Analysis of online data puts South Side firm on the map
What started as a favor to repay those who helped Robbin Steif to find the next chapter in her career today is a growing web analytics firm, still putting final touches on its new South Side digs.
“I have no idea how I even knew there were web analytics, but I did,” said Steif, CEO of LunaMetrics, which she incorporated in 2004 and started up the following year to help companies glean the most from their website traffic data. Since then, the firm has expanded into search engine optimization, social media and pay-per-click advertising.
LunaMetrics doubled sales in 2012 to about $1.5 million, Steif said.
The firm is the only Google Analytics Certified Partner in Western Pennsylvania and teaches classes on the East Coast to help companies get the most out of the search engine's free service, which provides detailed data and statistics generated from website visits.
Kevin Stecko hired LunaMetrics as a consultant in early 2012 to help with 80sTees.com, his web-based business in Mt. Pleasant, Westmoreland County.
“I like that they are local. That's why I started with them and had heard of them,” Stecko said. “As a small company, it's easier for me to pay someone who knows how to use (Google Analytics) than for me to hire someone.”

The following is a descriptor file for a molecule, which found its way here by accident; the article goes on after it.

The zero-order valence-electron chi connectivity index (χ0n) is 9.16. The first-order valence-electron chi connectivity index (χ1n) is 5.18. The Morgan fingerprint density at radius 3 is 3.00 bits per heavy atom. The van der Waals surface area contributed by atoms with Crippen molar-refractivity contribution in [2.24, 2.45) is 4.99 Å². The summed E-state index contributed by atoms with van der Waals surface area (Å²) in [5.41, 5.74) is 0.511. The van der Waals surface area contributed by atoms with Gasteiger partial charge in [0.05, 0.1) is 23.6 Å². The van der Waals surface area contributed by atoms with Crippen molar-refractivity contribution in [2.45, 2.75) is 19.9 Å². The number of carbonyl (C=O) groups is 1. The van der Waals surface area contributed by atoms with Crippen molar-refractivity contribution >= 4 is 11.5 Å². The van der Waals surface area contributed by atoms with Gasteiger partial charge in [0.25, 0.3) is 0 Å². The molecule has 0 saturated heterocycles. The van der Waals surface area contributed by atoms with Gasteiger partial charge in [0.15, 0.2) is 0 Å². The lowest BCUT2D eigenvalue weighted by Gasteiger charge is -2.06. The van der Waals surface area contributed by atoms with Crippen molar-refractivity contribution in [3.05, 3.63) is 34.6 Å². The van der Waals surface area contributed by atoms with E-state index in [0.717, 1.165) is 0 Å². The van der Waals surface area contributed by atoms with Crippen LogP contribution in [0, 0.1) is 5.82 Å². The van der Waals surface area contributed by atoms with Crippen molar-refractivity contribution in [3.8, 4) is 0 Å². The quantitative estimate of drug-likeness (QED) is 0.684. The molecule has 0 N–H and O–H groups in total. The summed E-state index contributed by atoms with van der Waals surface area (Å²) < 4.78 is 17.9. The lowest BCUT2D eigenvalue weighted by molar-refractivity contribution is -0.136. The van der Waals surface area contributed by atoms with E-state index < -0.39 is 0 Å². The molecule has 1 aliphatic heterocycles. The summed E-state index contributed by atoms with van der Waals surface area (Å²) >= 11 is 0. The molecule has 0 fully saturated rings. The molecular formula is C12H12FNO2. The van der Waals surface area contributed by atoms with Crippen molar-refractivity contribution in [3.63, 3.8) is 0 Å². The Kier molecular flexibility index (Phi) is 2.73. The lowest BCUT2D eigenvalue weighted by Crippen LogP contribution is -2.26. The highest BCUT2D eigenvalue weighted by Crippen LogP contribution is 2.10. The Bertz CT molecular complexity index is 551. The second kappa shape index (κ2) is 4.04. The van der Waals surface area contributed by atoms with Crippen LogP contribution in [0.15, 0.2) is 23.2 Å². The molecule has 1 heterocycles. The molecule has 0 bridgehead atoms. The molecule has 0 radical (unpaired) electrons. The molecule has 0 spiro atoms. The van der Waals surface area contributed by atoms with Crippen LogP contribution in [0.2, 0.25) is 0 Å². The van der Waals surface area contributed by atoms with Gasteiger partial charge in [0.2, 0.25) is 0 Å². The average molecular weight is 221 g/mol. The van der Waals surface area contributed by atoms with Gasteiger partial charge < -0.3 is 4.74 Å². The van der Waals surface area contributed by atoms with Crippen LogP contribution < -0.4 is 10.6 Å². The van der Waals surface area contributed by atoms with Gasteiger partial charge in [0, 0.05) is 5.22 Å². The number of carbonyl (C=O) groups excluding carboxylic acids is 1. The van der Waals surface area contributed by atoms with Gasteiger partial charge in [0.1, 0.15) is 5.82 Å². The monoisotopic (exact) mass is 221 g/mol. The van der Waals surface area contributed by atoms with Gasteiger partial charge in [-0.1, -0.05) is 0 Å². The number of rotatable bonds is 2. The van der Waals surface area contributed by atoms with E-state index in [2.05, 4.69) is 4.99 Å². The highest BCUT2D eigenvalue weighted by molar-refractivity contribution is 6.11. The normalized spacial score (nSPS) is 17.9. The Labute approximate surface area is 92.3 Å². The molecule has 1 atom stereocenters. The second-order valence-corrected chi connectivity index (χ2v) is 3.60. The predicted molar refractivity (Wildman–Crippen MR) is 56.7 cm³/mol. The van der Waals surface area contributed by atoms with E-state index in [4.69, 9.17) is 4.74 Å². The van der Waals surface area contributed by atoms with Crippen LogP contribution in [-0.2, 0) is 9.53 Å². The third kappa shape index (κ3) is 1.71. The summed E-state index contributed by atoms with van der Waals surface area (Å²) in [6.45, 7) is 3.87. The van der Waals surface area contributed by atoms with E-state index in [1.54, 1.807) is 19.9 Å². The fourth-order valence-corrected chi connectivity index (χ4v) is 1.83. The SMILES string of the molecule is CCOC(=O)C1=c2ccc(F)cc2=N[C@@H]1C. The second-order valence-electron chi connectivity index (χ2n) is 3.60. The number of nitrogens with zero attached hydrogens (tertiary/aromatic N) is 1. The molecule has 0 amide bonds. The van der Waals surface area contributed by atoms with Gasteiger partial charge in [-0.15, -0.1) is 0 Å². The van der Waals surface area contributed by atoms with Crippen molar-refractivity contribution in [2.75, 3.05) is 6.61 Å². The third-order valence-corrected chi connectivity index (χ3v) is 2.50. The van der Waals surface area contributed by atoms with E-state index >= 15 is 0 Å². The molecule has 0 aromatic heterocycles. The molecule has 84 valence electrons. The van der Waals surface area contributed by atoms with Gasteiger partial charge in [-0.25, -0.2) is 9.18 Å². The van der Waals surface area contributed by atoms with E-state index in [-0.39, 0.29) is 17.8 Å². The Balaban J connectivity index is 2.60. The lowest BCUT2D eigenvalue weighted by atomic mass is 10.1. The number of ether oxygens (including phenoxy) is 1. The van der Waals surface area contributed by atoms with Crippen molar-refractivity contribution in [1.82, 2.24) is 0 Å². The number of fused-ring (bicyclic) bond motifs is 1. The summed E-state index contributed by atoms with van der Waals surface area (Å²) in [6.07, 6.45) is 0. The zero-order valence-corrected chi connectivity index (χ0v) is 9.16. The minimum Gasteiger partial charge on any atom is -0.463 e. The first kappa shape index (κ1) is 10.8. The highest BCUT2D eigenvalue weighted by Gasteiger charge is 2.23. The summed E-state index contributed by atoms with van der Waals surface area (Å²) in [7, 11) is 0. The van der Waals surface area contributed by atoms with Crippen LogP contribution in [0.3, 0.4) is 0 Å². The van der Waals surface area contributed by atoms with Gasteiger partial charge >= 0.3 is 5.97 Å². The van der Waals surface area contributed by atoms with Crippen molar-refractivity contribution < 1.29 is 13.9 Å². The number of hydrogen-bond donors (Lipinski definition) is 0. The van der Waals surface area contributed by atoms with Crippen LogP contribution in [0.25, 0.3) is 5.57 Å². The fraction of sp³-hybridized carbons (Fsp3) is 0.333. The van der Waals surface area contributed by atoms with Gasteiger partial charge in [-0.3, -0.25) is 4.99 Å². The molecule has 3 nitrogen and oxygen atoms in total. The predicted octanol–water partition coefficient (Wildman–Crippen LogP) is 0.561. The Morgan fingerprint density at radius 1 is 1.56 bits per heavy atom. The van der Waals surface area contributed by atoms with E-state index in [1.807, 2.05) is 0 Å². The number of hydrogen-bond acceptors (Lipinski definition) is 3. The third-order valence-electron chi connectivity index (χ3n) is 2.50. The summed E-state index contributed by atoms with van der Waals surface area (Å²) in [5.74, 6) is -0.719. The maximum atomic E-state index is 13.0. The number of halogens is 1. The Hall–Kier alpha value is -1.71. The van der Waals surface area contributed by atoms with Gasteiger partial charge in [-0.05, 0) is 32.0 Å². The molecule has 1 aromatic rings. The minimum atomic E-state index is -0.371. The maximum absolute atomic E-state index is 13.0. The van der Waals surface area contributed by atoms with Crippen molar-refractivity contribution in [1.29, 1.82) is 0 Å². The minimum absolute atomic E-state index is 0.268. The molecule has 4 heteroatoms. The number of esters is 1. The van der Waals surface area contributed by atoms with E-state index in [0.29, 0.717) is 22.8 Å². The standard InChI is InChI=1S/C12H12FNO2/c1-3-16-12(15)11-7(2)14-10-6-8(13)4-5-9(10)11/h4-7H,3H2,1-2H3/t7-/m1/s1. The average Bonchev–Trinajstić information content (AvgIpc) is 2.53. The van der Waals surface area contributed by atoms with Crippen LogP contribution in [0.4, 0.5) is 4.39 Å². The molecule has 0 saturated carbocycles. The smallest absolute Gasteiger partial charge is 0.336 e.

Each month, Stecko is able to get detailed information on any single customer or a broader look at about all visitors to his website, such as where they originated online, what products they looked at on his site and what they bought, if anything.
“One thing it does not tell you is why, but having all of that information helps you formulate reasons as for why,” Stecko said. “If we're spending money to get people to the site, we want to show them what they want and increase the chances of them making a purchase.”
In addition to help with Google Analytics, Stecko said he has used LunaMetrics for Facebook advertising and might start using them for search-engine optimization, a service designed to boost the visibility of a company's website.
This month, LunaMetrics is expanding its Google Analytics course to include more advanced training in Application Programming Interface, or API. It will beta test the new training during a five-day session starting on Monday in Pittsburgh.
This year, LunaMetrics is focused on growing its role as a Google Analytics premium authorized reseller, government sales and in predictive data, Steif said.
Its staff doubled to 13 last year, forcing its move into new offices on South 18th Street in September. Steif said she is looking to fill three new positions in paid search, analytics and sales.